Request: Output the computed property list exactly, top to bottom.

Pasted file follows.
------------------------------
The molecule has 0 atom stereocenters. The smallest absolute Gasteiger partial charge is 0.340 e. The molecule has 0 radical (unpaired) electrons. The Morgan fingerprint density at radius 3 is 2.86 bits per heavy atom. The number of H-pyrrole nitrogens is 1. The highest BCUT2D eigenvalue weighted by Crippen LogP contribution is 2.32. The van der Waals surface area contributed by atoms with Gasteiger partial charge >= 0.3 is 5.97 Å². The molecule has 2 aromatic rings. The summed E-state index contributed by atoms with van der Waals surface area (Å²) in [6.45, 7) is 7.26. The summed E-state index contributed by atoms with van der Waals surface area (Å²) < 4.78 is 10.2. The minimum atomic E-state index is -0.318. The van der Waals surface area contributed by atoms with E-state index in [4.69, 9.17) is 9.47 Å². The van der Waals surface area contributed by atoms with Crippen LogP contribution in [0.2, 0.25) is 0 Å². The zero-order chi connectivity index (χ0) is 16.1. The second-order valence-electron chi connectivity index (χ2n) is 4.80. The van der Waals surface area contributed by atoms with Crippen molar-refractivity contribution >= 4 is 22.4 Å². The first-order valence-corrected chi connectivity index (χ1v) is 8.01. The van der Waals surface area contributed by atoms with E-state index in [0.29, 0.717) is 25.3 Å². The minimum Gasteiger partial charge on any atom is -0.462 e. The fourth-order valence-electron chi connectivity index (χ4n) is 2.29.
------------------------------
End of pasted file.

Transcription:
The molecule has 0 atom stereocenters. The smallest absolute Gasteiger partial charge is 0.340 e. The molecule has 0 radical (unpaired) electrons. The Morgan fingerprint density at radius 3 is 2.86 bits per heavy atom. The number of H-pyrrole nitrogens is 1. The highest BCUT2D eigenvalue weighted by Crippen LogP contribution is 2.32. The van der Waals surface area contributed by atoms with Gasteiger partial charge >= 0.3 is 5.97 Å². The molecule has 2 aromatic rings. The summed E-state index contributed by atoms with van der Waals surface area (Å²) in [6.45, 7) is 7.26. The summed E-state index contributed by atoms with van der Waals surface area (Å²) < 4.78 is 10.2. The minimum atomic E-state index is -0.318. The van der Waals surface area contributed by atoms with E-state index in [4.69, 9.17) is 9.47 Å². The van der Waals surface area contributed by atoms with Crippen LogP contribution in [0.2, 0.25) is 0 Å². The zero-order chi connectivity index (χ0) is 16.1. The second-order valence-electron chi connectivity index (χ2n) is 4.80. The van der Waals surface area contributed by atoms with Crippen molar-refractivity contribution >= 4 is 22.4 Å². The first-order valence-corrected chi connectivity index (χ1v) is 8.01. The van der Waals surface area contributed by atoms with E-state index in [0.29, 0.717) is 25.3 Å². The minimum Gasteiger partial charge on any atom is -0.462 e. The fourth-order valence-electron chi connectivity index (χ4n) is 2.29.